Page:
The Mary Riley Styles Public Library’s board of trustees voted at its meeting last week to opt for a money and time-saving option to close the library during its renovation and expansion next year, except for certain functions that will be temporarily relocated. In the F.C. City Council’s vote Monday night to go ahead with the project, two critical design issues favored by the library board remained and were the subject of a robust discussion that led one Council member to vote “No.”
The issues remain unresolved for the time being, with Council members split on their personal preferences on the two matters Monday. The issues debated were the alternative options for the location of the front entrance to the new library, on the one hand, and whether the children’s programs should be centered on the main floor, or a lower level of the new structure.
Council member Letty Hardi, with three children in the City schools, was an impassioned advocate for keeping the children’s programs on the main level, and the non-binding consensus of her colleagues, along with the recommended preference of the library board, to pursue the other choice apparently prompted her “No” vote when the roll call occurred at the end of the discussion, although she made no specific comment on her vote.
There are three community information sessions that have been scheduled for next Wednesday and Thursday, Aug. 1 and 2, in the library conference room (Wednesday at 7:30 p.m. and Thursday at 9:30 a.m.) at 120 N. Virginia Ave., and Saturday, Aug. 4, at the Farmer’s Market at 9:30 a.m.
Construction is due to begin in September 2019 and be completed by September 2021.
The library board’s vice chair Chet DeLong spoke to the Council earlier in the meeting saying the board’s preference for placing the children’s programs on the lower level was endorsed by F.C. Police Chief Mary Gavin, who spoke to the board at its meeting last week and cited the greater safety and control benefits of having the children on the lower level. Gavin said that security would be better in the event of both natural and man-made crises. There would also be a significant increase in the space available (an increase of 300 percent) for the programs at the lower level.
On the second issue, concerning the location of the public entrance to the new facility, the library board indicated its preference for placing the entrance at the corner of N. Virginia and Park Avenue, where access would be equally available from three sides. However, the concern by some on the Council was that there is a Dominion Power pole located nearer that entrance, which could complicate the public’s comings and goings, and also complicate those not heading to the library, but down Virginia Avenue to businesses on W. Broad a block away.
Also, the library board recommendation would move the Local History Room up from its current lower level to “become a prominent feature of the library” on the main floor.
The specific issue Monday night was the Council’s vote to allocate $195,000 for “construction management at risk pre-construction services” awarded to Centennial Contractors Enterprises, Inc., which triggers specific design efforts.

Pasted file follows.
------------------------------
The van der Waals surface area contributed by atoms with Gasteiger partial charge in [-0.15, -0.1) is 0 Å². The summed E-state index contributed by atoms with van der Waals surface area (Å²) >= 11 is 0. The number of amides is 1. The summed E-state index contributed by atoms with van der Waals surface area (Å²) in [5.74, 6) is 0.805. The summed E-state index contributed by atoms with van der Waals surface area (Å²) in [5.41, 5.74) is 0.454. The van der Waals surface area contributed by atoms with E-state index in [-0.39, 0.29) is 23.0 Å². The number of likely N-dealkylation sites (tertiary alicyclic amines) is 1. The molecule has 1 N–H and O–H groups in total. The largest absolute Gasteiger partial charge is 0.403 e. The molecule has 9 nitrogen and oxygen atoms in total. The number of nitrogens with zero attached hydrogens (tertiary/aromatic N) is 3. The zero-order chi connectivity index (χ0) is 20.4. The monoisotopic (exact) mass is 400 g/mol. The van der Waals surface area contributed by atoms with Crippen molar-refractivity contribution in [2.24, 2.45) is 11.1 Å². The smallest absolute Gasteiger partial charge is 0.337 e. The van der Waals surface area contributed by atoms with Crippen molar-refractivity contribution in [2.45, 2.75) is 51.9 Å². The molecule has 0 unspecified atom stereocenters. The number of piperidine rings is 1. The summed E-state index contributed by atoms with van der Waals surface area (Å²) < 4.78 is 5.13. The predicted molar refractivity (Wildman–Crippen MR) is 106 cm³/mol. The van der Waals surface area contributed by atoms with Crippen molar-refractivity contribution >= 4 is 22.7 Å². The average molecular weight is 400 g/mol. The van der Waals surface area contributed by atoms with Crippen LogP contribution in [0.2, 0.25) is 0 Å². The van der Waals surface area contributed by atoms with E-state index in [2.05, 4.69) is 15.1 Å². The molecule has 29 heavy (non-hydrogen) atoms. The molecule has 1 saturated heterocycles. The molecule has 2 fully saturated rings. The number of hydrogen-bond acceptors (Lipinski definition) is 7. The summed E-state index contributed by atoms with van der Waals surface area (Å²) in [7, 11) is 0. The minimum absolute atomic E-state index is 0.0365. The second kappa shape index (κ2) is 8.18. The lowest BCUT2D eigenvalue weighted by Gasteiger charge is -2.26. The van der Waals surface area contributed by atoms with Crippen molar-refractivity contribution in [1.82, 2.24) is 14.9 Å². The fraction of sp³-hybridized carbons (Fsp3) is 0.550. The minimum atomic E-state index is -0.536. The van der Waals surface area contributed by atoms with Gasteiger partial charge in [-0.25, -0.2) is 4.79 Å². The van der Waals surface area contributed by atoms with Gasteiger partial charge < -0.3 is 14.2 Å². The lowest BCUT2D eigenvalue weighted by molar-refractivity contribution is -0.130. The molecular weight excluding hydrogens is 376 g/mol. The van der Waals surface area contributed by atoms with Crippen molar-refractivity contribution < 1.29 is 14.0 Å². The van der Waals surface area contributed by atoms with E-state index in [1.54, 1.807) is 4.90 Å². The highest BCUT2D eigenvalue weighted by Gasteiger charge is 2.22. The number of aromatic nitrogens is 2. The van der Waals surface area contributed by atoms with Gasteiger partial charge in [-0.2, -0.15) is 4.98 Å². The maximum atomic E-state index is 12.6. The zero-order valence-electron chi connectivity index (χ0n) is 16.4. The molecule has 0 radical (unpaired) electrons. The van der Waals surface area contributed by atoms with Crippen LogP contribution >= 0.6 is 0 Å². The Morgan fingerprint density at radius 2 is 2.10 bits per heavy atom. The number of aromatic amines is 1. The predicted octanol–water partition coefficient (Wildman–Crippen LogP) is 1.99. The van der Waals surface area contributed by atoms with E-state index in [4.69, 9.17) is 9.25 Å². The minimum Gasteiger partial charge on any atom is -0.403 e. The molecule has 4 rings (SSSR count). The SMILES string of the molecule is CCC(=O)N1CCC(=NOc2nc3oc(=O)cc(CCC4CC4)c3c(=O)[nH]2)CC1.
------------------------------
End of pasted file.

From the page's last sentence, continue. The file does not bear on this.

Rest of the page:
The total allocated by a public referendum approved by Falls Church voters in 2016 was for $8.7 million but project estimates came in way higher than the referendum amount earlier this year. Centennial was among the bidders who offered a significant reduction in the cost and time if the library was closed during construction.
The library board agreed to the idea, and will look to relocate some vital services to 400 N. Washington St. which is the current temporary location for City Hall, whose renovation is currently underway.
The selection of Centennial from among four pre-qualified bidders was made by a team of Jennifer Carroll, the library director, Michael Whitfield, the director of the City’s Department of Public Works, Kimberly Callahan, the City’s Capital Improvement Projects (CIP) manager, and consultants Akida Rouzi and Mark Manetti.
Callahan and Carroll answered most of the questions from the Council, along with City Manager Wyatt Shields.
Centennial’s work in the first phase begins with a kick-off meeting with the BKV Group design team and will involve cost studies, the establishment of construction schedules, staging and logistics planning, design reviews and progress meetings, resulting in “guaranteed maximum price” (GMP) documents prior to a final Council approval and the kicking off the construction work.
All the variances required to construct the project, including those pertaining to impervious area coverage and front yard setbacks, will be prepared by the City staff for approval by the Council. Among other things, they call for a bump-out onto Park Avenue of the sidewalk at the corner of N. Virginia and Park that will make it easier to cross the street to the library from Cherry Hill Park.
It was stated Monday that Dominion Power will be contacted about moving the power pole further away from the new entrance at the Park/N. Virginia corner. The undergrounding of the power lines there would be prohibitively expensive, although the City is exploring a longer-term option of undergrounding the power lines along Park Avenue.